Our attention then turned towards the greatest cat of them all, the leopard. We set off in search of one of the many resident animals we are accustomed to seeing in the area, but as luck would have it, we were in for a real treat! We were alerted to the fact that another guide had found the big resident male, Maxabeni, lying in a dried up mud wallow resting while his bushbuck kill hung over a branch in a tree nearby. We decided to make our way to his location and wait out his slumber. It was a very good move on our part. A day before, the Little Bush female and her cub were seen in the drainage line nearby, but nobody had seen her again. While sitting with the male, she called. He pricked his ears, but settled down again shortly. She then appeared out of the riverbed and proceeded to move directly toward the male’s hard earned kill. She climbed the tree and began to feed, while he now moved towards the base of the tree to lie down again. He showed no signs of aggression towards this blatant move, which I thought was a little unusual. It was still an amazing experience to behold. We sat there mesmerized by the fact that we now had two leopards to choose from. An inquisitive hyena soon joined the leopards and was waiting for a morsel to be carelessly dropped from the tree. We soon left thereafter, but I was told that shortly after the fact, the big male chased the hyena away and even began to call for the cub to come out to feed! This was incredible behavior!
The six lions, three males and three females were tracked down again in the early afternoon, still without success in capturing any prey. We decided to head over to the cats after a beautiful afternoon sundowner so as to increase our chances of seeing the animals active. We had no idea what was in store for us. We moved into the area of the last known location, but were stopped by some fresh tracks crossing the road. We looped around to find the animals on a mission moving towards the plains and the same herd of buffalo they had made an attempt on the morning before. Before we knew it, the lions made a break for it and we watched in absolute amazement as they managed to capture, subdue and kill one of the old buffalo bulls they had been taunting over the last couple of days. It was not pretty, but it was a once in a lifetime moment for our guests and one that neither them nor I will ever forget!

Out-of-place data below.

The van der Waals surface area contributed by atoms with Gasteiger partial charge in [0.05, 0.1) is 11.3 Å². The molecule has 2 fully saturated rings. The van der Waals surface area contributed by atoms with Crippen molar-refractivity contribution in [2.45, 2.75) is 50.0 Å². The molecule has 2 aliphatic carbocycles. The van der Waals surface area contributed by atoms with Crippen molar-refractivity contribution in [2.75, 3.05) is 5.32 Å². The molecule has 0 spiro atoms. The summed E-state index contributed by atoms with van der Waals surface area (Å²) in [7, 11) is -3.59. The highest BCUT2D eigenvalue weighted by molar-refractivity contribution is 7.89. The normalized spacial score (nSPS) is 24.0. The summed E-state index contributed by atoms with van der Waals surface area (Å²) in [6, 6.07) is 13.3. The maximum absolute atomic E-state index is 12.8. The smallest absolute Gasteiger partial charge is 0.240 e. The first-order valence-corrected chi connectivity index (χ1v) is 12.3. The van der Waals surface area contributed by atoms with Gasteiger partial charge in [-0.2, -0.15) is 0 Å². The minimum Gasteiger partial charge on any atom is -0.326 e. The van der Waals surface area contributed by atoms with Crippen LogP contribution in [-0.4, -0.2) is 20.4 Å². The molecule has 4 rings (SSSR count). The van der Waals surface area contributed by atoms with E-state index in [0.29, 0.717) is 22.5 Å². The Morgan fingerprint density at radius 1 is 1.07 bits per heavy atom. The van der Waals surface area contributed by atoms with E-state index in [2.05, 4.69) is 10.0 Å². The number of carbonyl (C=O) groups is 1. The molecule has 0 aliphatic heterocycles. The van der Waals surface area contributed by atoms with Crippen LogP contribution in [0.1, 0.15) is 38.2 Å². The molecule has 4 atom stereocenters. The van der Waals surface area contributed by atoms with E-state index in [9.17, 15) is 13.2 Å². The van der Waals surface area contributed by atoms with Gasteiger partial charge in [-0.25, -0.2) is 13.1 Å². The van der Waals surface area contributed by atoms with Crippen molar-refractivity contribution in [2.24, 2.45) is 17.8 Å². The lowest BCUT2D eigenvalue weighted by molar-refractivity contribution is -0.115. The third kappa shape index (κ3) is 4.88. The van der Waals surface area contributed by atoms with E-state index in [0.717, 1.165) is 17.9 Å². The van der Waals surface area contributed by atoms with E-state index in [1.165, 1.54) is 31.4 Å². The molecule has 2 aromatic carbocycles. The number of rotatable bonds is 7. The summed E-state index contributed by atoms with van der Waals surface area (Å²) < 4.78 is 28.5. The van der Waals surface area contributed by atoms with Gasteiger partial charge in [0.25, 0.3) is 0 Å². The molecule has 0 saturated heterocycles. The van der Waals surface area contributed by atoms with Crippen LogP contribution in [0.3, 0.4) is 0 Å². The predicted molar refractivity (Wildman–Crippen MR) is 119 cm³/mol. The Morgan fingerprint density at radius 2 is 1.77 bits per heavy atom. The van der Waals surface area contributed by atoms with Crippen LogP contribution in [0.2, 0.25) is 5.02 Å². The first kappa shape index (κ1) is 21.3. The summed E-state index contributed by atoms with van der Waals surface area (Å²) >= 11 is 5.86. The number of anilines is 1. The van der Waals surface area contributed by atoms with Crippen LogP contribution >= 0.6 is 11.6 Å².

The following day saw an encounter with the wild dogs, but the distance at which we could see them did not yield any decent photos. There is a pup within the pack that has a broken back leg and it seems as though the dogs are trying to move around as little as possible to ensure that the youngster is not left behind. I am hoping it will recover. Before our encounter with the dogs, however, we were again treated to a spectacular sighting and this time, of the Sandriver male leopard. At 14 years old, this guy is still a brute and we are seeing more of him as he moves around in defiance of the current resident male, Maxabeni. It will be incredibly interesting to see how this particular situation pans out in the near future, as an altercation is sure to ensue, but for the time being it is great to see this boy back in action.
It has taken some time for me to digest the events of the past week, as I’m sure it will be difficult for our readers to even fathom the possibility of such events taking place over such a short period of time. It will definitely go down in the books for me as possibly one of my most exciting and memorable weeks of my guiding career. I look forward to what lies in wait for me next!
I hope you have all enjoyed the recap of events as much as I have. Until next time…